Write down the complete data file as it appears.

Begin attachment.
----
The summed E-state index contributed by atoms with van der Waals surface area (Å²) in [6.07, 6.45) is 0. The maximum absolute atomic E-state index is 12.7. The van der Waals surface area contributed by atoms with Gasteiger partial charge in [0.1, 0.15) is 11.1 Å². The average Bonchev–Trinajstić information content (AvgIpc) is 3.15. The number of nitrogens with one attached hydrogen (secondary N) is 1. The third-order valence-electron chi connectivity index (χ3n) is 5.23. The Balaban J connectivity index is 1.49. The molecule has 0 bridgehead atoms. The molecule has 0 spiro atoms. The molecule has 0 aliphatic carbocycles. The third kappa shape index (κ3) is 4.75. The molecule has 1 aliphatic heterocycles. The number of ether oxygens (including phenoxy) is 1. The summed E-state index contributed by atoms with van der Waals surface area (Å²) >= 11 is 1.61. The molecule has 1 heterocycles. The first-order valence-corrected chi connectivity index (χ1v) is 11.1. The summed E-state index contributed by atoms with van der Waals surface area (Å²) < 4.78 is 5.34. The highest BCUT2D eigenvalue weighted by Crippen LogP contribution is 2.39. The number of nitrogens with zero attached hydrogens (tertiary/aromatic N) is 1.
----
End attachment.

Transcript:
The summed E-state index contributed by atoms with van der Waals surface area (Å²) in [6.07, 6.45) is 0. The maximum absolute atomic E-state index is 12.7. The van der Waals surface area contributed by atoms with Gasteiger partial charge in [0.1, 0.15) is 11.1 Å². The average Bonchev–Trinajstić information content (AvgIpc) is 3.15. The number of nitrogens with one attached hydrogen (secondary N) is 1. The third-order valence-electron chi connectivity index (χ3n) is 5.23. The Balaban J connectivity index is 1.49. The molecule has 0 bridgehead atoms. The molecule has 0 spiro atoms. The molecule has 0 aliphatic carbocycles. The third kappa shape index (κ3) is 4.75. The molecule has 1 aliphatic heterocycles. The number of ether oxygens (including phenoxy) is 1. The summed E-state index contributed by atoms with van der Waals surface area (Å²) >= 11 is 1.61. The molecule has 1 heterocycles. The first-order valence-corrected chi connectivity index (χ1v) is 11.1. The summed E-state index contributed by atoms with van der Waals surface area (Å²) < 4.78 is 5.34. The highest BCUT2D eigenvalue weighted by Crippen LogP contribution is 2.39. The number of nitrogens with zero attached hydrogens (tertiary/aromatic N) is 1.